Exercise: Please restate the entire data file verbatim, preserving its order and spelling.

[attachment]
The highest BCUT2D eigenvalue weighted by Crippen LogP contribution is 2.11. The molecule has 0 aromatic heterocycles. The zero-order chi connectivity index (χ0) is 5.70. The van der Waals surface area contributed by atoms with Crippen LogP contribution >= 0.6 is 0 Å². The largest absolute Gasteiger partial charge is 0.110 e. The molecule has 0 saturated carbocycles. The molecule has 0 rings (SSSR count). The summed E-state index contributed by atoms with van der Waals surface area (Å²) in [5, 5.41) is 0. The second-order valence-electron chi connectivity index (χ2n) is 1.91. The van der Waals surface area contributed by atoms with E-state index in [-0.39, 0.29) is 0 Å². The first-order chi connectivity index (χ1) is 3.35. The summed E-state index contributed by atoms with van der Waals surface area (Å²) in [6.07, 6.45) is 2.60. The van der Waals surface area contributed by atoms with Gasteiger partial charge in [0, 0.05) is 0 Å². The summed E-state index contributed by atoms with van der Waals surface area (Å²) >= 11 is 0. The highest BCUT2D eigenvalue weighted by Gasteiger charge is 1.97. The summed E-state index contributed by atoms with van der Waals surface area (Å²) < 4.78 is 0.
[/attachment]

The highest BCUT2D eigenvalue weighted by Crippen LogP contribution is 2.11. The molecule has 0 aromatic heterocycles. The zero-order chi connectivity index (χ0) is 5.70. The van der Waals surface area contributed by atoms with Crippen LogP contribution >= 0.6 is 0 Å². The largest absolute Gasteiger partial charge is 0.110 e. The molecule has 0 saturated carbocycles. The molecule has 0 rings (SSSR count). The summed E-state index contributed by atoms with van der Waals surface area (Å²) in [5, 5.41) is 0. The second-order valence-electron chi connectivity index (χ2n) is 1.91. The van der Waals surface area contributed by atoms with E-state index in [-0.39, 0.29) is 0 Å². The first-order chi connectivity index (χ1) is 3.35. The summed E-state index contributed by atoms with van der Waals surface area (Å²) in [6.07, 6.45) is 2.60. The van der Waals surface area contributed by atoms with Gasteiger partial charge in [0, 0.05) is 0 Å². The summed E-state index contributed by atoms with van der Waals surface area (Å²) >= 11 is 0. The highest BCUT2D eigenvalue weighted by Gasteiger charge is 1.97. The summed E-state index contributed by atoms with van der Waals surface area (Å²) < 4.78 is 0.